Ch 31: NMTA: American Imperialism

About This Chapter

Explore engaging video lessons to learn more about American imperialism as you prepare for the NES Middle Grades Social Science assessment, which has replaced the NMTA test. Take lesson quizzes to strengthen your knowledge of the subject.

NMTA: American Imperialism - Chapter Summary

The short lessons in this chapter are designed to help you brush up on your knowledge of American imperialism as you prepare for the NMTA Middle Grades Social Science assessment. After reviewing the videos, you should be able to answer questions on the exam that address the following:

  • Defining American imperialism and identifying reasons America rose to power internationally
  • Examining causes and goals of the Spanish-American war
  • Analyzing American imperialism in China, Hawaii and the Philippines
  • Describing the United States' involvement with Latin America and the Caribbean
  • Explaining America's official position on World War I
  • Examining how World War I changed following America's involvement

Instructors in the videos present the materials in a clear and concise fashion that ensures you have a comprehensive overview of American imperialism. You can watch and rewind the videos as often as you'd like, giving you the opportunity to learn at your own pace.

NMTA: American Imperialism Chapter Objectives

The NMTA Middle Grades Social Science assessment tests your comprehension of the subject to ensure you're ready to secure New Mexico teacher licensure. The topics covered in this NMTA: American Imperialism chapter are found in the history content domain, which constitutes approximately 50% of the entire exam. The video lessons in this chapter can help you prepare for questions in this content domain, while self-assessment quizzes and a chapter exam can assist with reinforcing the knowledge you've gain. If you have any questions about the chapter, instructors are available to assist.

All questions on the exam are multiple choice and based on specific test competencies. You will read each question, which could take the form of a short paragraph, sentence or question, then choose the best response to that question from a set of four answers.

6 Lessons in Chapter 31: NMTA: American Imperialism
Test your knowledge with a 30-question chapter practice test
American Imperialism: Definition, Reasons & Rising International Power

1. American Imperialism: Definition, Reasons & Rising International Power

When George Washington left office, he warned against getting drawn into global issues, yet just over 100 years later, the U.S. began its rise to become the dominant world power. What started this rise of American Imperialism?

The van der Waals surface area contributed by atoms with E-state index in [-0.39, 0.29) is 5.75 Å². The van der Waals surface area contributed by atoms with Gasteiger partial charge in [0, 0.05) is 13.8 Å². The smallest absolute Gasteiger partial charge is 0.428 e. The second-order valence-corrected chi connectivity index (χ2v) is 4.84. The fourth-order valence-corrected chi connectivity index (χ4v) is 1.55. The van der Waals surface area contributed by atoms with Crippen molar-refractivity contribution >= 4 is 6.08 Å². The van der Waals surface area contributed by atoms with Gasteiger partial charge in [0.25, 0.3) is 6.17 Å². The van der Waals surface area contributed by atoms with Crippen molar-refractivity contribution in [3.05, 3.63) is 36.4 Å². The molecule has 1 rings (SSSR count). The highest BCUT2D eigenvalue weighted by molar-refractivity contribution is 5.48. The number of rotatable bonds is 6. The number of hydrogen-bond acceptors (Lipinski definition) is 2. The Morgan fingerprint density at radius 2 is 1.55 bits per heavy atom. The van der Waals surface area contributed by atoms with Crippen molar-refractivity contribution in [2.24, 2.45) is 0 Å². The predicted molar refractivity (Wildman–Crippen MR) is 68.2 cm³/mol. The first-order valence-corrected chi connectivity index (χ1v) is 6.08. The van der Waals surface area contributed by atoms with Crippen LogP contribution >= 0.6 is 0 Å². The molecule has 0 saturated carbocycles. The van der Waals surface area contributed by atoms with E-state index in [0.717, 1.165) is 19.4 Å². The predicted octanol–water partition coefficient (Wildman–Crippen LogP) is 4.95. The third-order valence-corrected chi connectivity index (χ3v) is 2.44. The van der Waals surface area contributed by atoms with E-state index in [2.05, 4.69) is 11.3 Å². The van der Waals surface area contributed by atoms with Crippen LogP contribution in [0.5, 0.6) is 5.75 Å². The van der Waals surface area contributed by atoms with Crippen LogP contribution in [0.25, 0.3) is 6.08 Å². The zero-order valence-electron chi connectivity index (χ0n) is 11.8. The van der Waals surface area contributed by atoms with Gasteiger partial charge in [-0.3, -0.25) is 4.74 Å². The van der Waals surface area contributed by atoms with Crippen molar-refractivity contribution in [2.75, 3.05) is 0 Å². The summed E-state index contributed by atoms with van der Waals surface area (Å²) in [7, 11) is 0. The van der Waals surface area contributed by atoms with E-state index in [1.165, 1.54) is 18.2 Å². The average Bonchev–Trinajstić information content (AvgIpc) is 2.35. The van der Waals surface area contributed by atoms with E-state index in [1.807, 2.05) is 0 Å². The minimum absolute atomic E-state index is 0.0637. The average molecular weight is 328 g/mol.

The Spanish-American War: Causes, Goals & Results

2. The Spanish-American War: Causes, Goals & Results

The Spanish-American war was a new kind of war involvement for the U.S. It was not for freedom, it was not an internal conflict. It was fought over expansion and the idea of spreading American influence in the Caribbean and in the Philippines.

American Imperialism in Hawaii, China & the Philippines

3. American Imperialism in Hawaii, China & the Philippines

American imperialism had a major effect on the world. In this lesson, find out how a nation became a part of the U.S. for almost 50 years and how one kingdom became a U.S. state. The effect of U.S. imperialism in Asia and the Pacific had a long-lasting and far-reaching effect that we can still see today!

American Imperialism in Latin America & the Caribbean

4. American Imperialism in Latin America & the Caribbean

Around the turn of the 20th century, the United States entered a period of non-colonial imperial expansion throughout Latin America and the Caribbean. Learn about the short-term and long-term effects of some of these policies in this video lesson.

The United States in World War I: Official Position, Isolation & Intervention

5. The United States in World War I: Official Position, Isolation & Intervention

The United States' best option was to stay out of World War I. They had nothing to gain from getting involved. So, they tried to stay neutral, but as American interests started to lean toward the Allied Powers, many events happened to give the States the final push to enter the war.

American Involvement in World War I: How the War Changed After America's Entry

6. American Involvement in World War I: How the War Changed After America's Entry

As much as the U.S. wanted to stay neutral during World War I, it proved impossible. This meant the U.S. had to raise the forces and money to wage war. Find out how Americans played their part in WWI in this lesson.

Chapter Practice Exam
Test your knowledge of this chapter with a 30 question practice chapter exam.
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Practice Final Exam
Test your knowledge of the entire course with a 50 question practice final exam.
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